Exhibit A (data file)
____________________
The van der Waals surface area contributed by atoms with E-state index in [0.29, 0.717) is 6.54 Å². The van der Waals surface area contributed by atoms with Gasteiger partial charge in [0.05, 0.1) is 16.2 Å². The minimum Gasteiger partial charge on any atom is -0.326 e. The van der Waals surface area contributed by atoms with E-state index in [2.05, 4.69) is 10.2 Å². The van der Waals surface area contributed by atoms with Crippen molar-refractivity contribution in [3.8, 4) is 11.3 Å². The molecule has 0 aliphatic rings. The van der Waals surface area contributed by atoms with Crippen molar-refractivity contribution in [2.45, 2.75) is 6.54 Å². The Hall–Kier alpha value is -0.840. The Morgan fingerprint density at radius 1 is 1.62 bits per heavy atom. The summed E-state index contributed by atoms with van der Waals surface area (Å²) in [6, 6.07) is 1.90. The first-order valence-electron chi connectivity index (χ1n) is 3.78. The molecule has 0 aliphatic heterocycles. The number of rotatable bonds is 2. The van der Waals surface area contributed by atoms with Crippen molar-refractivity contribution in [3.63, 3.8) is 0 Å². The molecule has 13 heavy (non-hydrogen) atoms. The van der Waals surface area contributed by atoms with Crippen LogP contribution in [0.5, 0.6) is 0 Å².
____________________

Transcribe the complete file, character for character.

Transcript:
The van der Waals surface area contributed by atoms with E-state index in [0.29, 0.717) is 6.54 Å². The van der Waals surface area contributed by atoms with Gasteiger partial charge in [0.05, 0.1) is 16.2 Å². The minimum Gasteiger partial charge on any atom is -0.326 e. The van der Waals surface area contributed by atoms with E-state index in [2.05, 4.69) is 10.2 Å². The van der Waals surface area contributed by atoms with Crippen molar-refractivity contribution in [3.8, 4) is 11.3 Å². The molecule has 0 aliphatic rings. The van der Waals surface area contributed by atoms with Crippen molar-refractivity contribution in [2.45, 2.75) is 6.54 Å². The Hall–Kier alpha value is -0.840. The Morgan fingerprint density at radius 1 is 1.62 bits per heavy atom. The summed E-state index contributed by atoms with van der Waals surface area (Å²) in [6, 6.07) is 1.90. The first-order valence-electron chi connectivity index (χ1n) is 3.78. The molecule has 0 aliphatic heterocycles. The number of rotatable bonds is 2. The van der Waals surface area contributed by atoms with Crippen molar-refractivity contribution in [3.63, 3.8) is 0 Å². The molecule has 13 heavy (non-hydrogen) atoms. The van der Waals surface area contributed by atoms with Crippen LogP contribution in [0.5, 0.6) is 0 Å².